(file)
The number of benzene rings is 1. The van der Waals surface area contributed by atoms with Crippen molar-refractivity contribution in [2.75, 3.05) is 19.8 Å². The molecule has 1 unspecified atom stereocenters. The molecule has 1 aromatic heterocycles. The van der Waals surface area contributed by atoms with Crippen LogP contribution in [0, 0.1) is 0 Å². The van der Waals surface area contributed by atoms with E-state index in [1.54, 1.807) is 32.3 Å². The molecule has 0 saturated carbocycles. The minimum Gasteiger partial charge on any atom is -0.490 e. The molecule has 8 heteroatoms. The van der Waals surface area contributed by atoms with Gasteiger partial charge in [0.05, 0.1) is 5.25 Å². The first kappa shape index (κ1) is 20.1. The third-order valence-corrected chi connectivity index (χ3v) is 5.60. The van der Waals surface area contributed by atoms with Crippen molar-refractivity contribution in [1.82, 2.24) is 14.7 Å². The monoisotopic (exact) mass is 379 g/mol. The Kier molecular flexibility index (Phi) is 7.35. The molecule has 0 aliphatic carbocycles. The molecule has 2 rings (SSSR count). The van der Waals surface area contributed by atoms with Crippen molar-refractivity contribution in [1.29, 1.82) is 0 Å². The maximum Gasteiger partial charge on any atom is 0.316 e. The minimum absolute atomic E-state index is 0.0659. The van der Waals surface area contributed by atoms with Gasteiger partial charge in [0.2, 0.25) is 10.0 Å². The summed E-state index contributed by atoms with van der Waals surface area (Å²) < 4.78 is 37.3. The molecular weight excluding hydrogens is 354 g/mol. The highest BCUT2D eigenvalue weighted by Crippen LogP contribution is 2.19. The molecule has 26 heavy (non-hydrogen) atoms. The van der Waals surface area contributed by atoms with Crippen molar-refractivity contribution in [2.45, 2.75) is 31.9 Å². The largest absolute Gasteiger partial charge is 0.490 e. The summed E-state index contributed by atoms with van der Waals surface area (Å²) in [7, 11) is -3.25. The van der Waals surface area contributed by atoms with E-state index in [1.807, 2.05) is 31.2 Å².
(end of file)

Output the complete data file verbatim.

The number of benzene rings is 1. The van der Waals surface area contributed by atoms with Crippen molar-refractivity contribution in [2.75, 3.05) is 19.8 Å². The molecule has 1 unspecified atom stereocenters. The molecule has 1 aromatic heterocycles. The van der Waals surface area contributed by atoms with Crippen LogP contribution in [0, 0.1) is 0 Å². The van der Waals surface area contributed by atoms with E-state index in [1.54, 1.807) is 32.3 Å². The molecule has 0 saturated carbocycles. The minimum Gasteiger partial charge on any atom is -0.490 e. The molecule has 8 heteroatoms. The van der Waals surface area contributed by atoms with Gasteiger partial charge in [0.05, 0.1) is 5.25 Å². The first kappa shape index (κ1) is 20.1. The third-order valence-corrected chi connectivity index (χ3v) is 5.60. The van der Waals surface area contributed by atoms with Crippen molar-refractivity contribution in [1.82, 2.24) is 14.7 Å². The monoisotopic (exact) mass is 379 g/mol. The Kier molecular flexibility index (Phi) is 7.35. The molecule has 0 aliphatic carbocycles. The molecule has 2 rings (SSSR count). The van der Waals surface area contributed by atoms with Crippen molar-refractivity contribution in [1.29, 1.82) is 0 Å². The maximum Gasteiger partial charge on any atom is 0.316 e. The minimum absolute atomic E-state index is 0.0659. The van der Waals surface area contributed by atoms with Gasteiger partial charge in [0.2, 0.25) is 10.0 Å². The summed E-state index contributed by atoms with van der Waals surface area (Å²) < 4.78 is 37.3. The molecular weight excluding hydrogens is 354 g/mol. The highest BCUT2D eigenvalue weighted by Crippen LogP contribution is 2.19. The molecule has 26 heavy (non-hydrogen) atoms. The van der Waals surface area contributed by atoms with Crippen molar-refractivity contribution in [2.45, 2.75) is 31.9 Å². The largest absolute Gasteiger partial charge is 0.490 e. The summed E-state index contributed by atoms with van der Waals surface area (Å²) in [7, 11) is -3.25. The van der Waals surface area contributed by atoms with E-state index in [1.807, 2.05) is 31.2 Å².